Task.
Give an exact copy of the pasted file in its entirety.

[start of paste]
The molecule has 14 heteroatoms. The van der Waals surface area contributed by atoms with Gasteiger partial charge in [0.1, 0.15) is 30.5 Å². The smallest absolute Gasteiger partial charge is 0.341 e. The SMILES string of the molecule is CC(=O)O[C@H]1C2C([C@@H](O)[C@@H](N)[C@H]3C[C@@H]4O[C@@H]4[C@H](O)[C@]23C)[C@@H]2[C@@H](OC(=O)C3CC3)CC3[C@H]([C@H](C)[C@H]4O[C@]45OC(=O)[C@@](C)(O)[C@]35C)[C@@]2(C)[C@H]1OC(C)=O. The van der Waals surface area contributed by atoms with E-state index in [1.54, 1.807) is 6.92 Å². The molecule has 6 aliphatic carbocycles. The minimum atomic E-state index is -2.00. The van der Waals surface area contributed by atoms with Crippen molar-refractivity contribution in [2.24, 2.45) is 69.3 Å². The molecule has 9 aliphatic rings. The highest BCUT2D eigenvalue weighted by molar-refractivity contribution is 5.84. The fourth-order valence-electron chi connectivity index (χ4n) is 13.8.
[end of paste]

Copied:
The molecule has 14 heteroatoms. The van der Waals surface area contributed by atoms with Gasteiger partial charge in [0.1, 0.15) is 30.5 Å². The smallest absolute Gasteiger partial charge is 0.341 e. The SMILES string of the molecule is CC(=O)O[C@H]1C2C([C@@H](O)[C@@H](N)[C@H]3C[C@@H]4O[C@@H]4[C@H](O)[C@]23C)[C@@H]2[C@@H](OC(=O)C3CC3)CC3[C@H]([C@H](C)[C@H]4O[C@]45OC(=O)[C@@](C)(O)[C@]35C)[C@@]2(C)[C@H]1OC(C)=O. The van der Waals surface area contributed by atoms with E-state index in [1.54, 1.807) is 6.92 Å². The molecule has 6 aliphatic carbocycles. The minimum atomic E-state index is -2.00. The van der Waals surface area contributed by atoms with Crippen molar-refractivity contribution in [2.24, 2.45) is 69.3 Å². The molecule has 9 aliphatic rings. The highest BCUT2D eigenvalue weighted by molar-refractivity contribution is 5.84. The fourth-order valence-electron chi connectivity index (χ4n) is 13.8.